Ridiculous Data

More Power to your Coffee!

French immigration for International Students 101

Whether or not you require a student visa for France depends if you are from the EU national or not. EU nationals (Austria, Belgium, Bulgaria, Croatia, Republic of Cyprus, Czech Republic, Denmark, Estonia, Finland..) do not require a French visa while other countries such as India do.

There are several types of Students visas in France all depending on the duration of your stay in the country.

  • Schengen student visa (short-stay)

This short stay visa lasts for less than three months, this short-timed visa is free of charge and cannot be renewed, so if you are sure you are not staying in the country for more than 90 days, this visa is just for you.

  •  visa de court séjour étudiant concours (Visa to sit entrance exams)

As the name suggests this is the visa needed to sit for exams held in France. If you sit your exam and pass you are then eligible to apply for a renewable one year residency visa

  • visa de long séjour temporaire pour études (Temporary long-stay visa)

This visa allows you to stay and study in France for a period of upto six months and with this you do not need to apply for a separate residency visa permit.

  • visa de long séjour pour études (Long-stay visa)

This long stay visa or VLT-TS is what you need when you want to study in France for a period of more than six months. This visa also acts as a residency permit and lasts as long as your course

  • How to apply for a French visa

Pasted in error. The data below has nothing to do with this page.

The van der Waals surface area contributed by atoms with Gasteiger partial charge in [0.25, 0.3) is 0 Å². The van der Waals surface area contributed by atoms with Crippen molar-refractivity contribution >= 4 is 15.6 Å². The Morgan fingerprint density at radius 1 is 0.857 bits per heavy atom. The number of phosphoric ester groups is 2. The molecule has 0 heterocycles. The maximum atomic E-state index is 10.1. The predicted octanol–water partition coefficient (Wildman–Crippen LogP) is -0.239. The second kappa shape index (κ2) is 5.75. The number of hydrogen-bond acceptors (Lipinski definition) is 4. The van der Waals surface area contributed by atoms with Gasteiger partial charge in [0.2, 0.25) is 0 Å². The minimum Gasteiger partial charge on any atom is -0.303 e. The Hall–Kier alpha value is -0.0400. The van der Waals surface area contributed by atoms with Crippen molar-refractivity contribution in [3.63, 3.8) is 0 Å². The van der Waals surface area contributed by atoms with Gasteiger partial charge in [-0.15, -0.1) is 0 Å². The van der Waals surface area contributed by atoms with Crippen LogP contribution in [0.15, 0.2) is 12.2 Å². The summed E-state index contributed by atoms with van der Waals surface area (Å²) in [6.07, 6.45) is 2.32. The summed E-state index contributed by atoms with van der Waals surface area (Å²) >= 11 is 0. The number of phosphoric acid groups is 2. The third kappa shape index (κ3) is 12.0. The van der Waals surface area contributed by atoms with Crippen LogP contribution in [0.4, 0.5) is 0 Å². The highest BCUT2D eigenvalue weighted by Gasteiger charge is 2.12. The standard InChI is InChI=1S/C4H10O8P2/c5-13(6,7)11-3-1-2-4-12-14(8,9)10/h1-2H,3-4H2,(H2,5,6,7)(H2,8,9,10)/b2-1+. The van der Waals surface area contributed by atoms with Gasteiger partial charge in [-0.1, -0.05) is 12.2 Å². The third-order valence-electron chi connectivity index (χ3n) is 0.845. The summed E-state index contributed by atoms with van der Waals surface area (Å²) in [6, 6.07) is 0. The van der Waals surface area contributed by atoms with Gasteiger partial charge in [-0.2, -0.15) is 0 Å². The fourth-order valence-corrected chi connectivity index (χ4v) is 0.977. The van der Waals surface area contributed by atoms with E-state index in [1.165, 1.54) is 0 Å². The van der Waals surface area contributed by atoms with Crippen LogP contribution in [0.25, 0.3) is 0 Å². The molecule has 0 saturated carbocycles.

The number one agency students use for applying for a visa is Campus France, the country’s national agency for higher education and international students.

To apply for the visa, you will need to be in contact with the French consulate at your home country and provide them with the following:

  1. An official acceptance letter to your accredited program in France (including details of your start and end date)
  2. Proof of sufficient funds to leave the country, this can be shown in the form of a bank statement, notice of funding from a loan, scholarship or grant.
  3. Proof of a return home ticket, this is often in the form of an actual ticket, reservation or proof of so in writing with the date on it.
  4. Proof of medical insurance (minimum cover is €30,000, US$40,150 or approx.~ 30 lakhs)
  5. Proof of accommodation, which can be shown in the form of a student housing conformation.
  6. Proof of proficiency in French (you are often required to take a French proficiency test of level A1)
  • On arrival to France

When you come to France with an extended stay VLS-TS, you will need to send the official form presented to you to the French office of immigration and interrogation, which can be registered by mail or person. Often your institution of study will help you with this part of the process. In some cases, an agreement exists between the OFII and the school in question, meaning documents can be submitted to the school instead of the French authorities.

Leave a Reply

Your email address will not be published. Required fields are marked *